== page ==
Jan recently posted..Please lock me away; but not with a mini-barMy Profile

  6. I’m not normally a reader of thriller but this novel sounds interesting. It takes an insightful author create sympathy in his or her readers for a character who is on the surface unlikeable.
    Ken Dpwell recently posted..Snow Belt: On the Shores of Lake Erie in FebruaryMy Profile

  7. This is one of the best author interviews that I have read AK. Stellar and thanks for introducing me to both the book and the author. This is one I will buy…right now:) I personally am in tune with the very real social issues addressed and I happen to adore the unreliable narrator:) I don’t have to love a protagonist…only relate to her in some small way, even in the dark side way! Because even then, it’s a matter of caring abut the character…it’s not always so warm and fuzzy.
    Jacqueline Gum recently posted..Exam… Where’s The Justice?My Profile

    • WoW Jacquie- I am so happy to hear you say that. Thank you SO much. I love thrillers that just take you on a thrill ride so to speak, but I always value books more when they can seamlessly weave in important issues into the plot. And as you say, you don’t have to like the protagonist, but there has to be some empathy there in the end, for the character to be convincing. Thank you So much for this comment. It’s made my day!
      A.K. Andrew recently posted..Rebecca Whitney: The Liar’s Chair & Traditional PublishingMy Profile

    • Thanks Jacqueline, so pleased you enjoyed the piece. I too like writing that reflects my experiences, and not everyone I meet is likable, but I still may find them fascinating and magnetic. Hope you enjoy the book!

  8. Awesome interview. Two thumbs up – one for each of you AK and Rebecca. It sounds like a terrific read and a mutually supportive relationship between your agent and the publisher. I get freaked out and don’t even watch many psychological thriller movies. You’ve both made The Liar’s Chair sound so enticing, I might have to give the read a try. Thank you both.
    Patricia Weber recently posted..Charge Up Your Introvert Voice: interview with Donna PriceMy Profile

    • That is so great of you to say Pat- it means a lot. Psychological thrillers can really be overly creepy these days, especially when they combine psychological torture with blood & gore. Rest assured, The Liar’s Chair is not like that. It really was interesting to hear about the behind the scenes look at traditional publishing, and what a team effort it all is. Maybe one day I’ll be on the receiving end of this interview.:-)
      A.K. Andrew recently posted..Rebecca Whitney: The Liar’s Chair & Traditional PublishingMy Profile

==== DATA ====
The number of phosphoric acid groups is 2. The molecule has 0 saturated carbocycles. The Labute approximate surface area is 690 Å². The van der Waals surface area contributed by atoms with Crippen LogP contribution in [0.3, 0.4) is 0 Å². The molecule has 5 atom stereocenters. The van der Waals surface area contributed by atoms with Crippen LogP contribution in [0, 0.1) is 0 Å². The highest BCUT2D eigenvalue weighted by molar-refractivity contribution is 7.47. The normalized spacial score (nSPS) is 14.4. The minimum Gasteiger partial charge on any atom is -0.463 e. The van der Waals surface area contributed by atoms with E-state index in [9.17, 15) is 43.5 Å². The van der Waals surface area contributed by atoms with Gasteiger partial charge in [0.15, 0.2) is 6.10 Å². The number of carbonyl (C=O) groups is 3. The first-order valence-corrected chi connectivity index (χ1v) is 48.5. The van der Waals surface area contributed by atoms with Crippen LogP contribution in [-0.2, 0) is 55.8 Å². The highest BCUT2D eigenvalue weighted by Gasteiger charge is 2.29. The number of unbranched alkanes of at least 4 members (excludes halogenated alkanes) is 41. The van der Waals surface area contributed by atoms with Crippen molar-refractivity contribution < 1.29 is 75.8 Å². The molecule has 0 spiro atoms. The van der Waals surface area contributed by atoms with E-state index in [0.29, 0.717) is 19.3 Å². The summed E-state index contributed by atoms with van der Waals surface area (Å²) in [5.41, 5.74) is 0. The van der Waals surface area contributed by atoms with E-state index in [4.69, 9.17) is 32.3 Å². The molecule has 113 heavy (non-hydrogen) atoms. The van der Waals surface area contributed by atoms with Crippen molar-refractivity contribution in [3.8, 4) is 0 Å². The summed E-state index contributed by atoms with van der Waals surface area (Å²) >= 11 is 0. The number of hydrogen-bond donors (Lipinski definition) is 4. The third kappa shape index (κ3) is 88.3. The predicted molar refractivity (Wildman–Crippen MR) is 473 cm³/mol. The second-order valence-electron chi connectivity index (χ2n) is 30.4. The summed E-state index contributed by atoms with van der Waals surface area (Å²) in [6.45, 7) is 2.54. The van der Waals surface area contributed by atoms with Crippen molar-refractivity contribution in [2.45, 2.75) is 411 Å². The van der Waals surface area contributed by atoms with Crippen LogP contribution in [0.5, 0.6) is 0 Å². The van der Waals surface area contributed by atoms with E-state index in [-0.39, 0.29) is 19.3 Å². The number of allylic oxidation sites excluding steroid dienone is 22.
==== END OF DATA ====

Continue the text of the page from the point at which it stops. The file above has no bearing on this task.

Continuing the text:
• Thanks Patricia, glad you enjoyed the interview. I know what you mean about those really scary movies, but I’ve been careful in The Liar’s Chair not to make the story violently explicit as I very much wanted the threat to be a constant background noise – much more menacing that way – and the violence to be psychological. Hope you enjoy the book. I’m very interested in the sound of your book on Introversion. Would love to know more.

  9. I always appreciate the courage of writers to pursue their subject matter, with or without the support of traditional publishing company. Nowadays, like Amazon are challenging the norm of publishing as they get more focused of increasing the talent and get into the hands of readers.
    Mahal Hudson recently posted..Is this YOU?!My Profile

    • I have great admiration for writers who mange to get them selves published in whatever way they can. We don’t all have the choice , but many others choose the path that is best for them. And as you say, as readers we know have even more choices, which can only be a good thing. Thanks so much for stopping by:-)
      A.K. Andrew recently posted..Rebecca Whitney: The Liar’s Chair & Traditional PublishingMy Profile

    • Thanks Mahal, it can be risky to pursue subject matter that you don’t know will appeal as a book is a big investment of time. My feeling are you should write what you are passionate about, and then the words will make more sense. Also, I think some publishers are looking for new slants on subjects, something that will be at the beginning of a new trend. They don’t all want to follow what’s already been, but that does happen a lot.

  10. First, Congratulations to Rebecca for such great success with a first novel. Must be an absolutely thrilling feeling. Secondly, AK, thanks for this interview and for introducing us to Rebecca, so nice to get a behind the scenes view. Finally, there have been blog posts by members of our own BHB group who have written books and the big issue seems to be the correct title. Since Rebecca’s agent picked her book out of the pile because of the title it really does illustrate how important that one aspect is. Thanks so much, both of you.
    Lenie recently posted..WD-40: Product with a Fan ClubMy Profile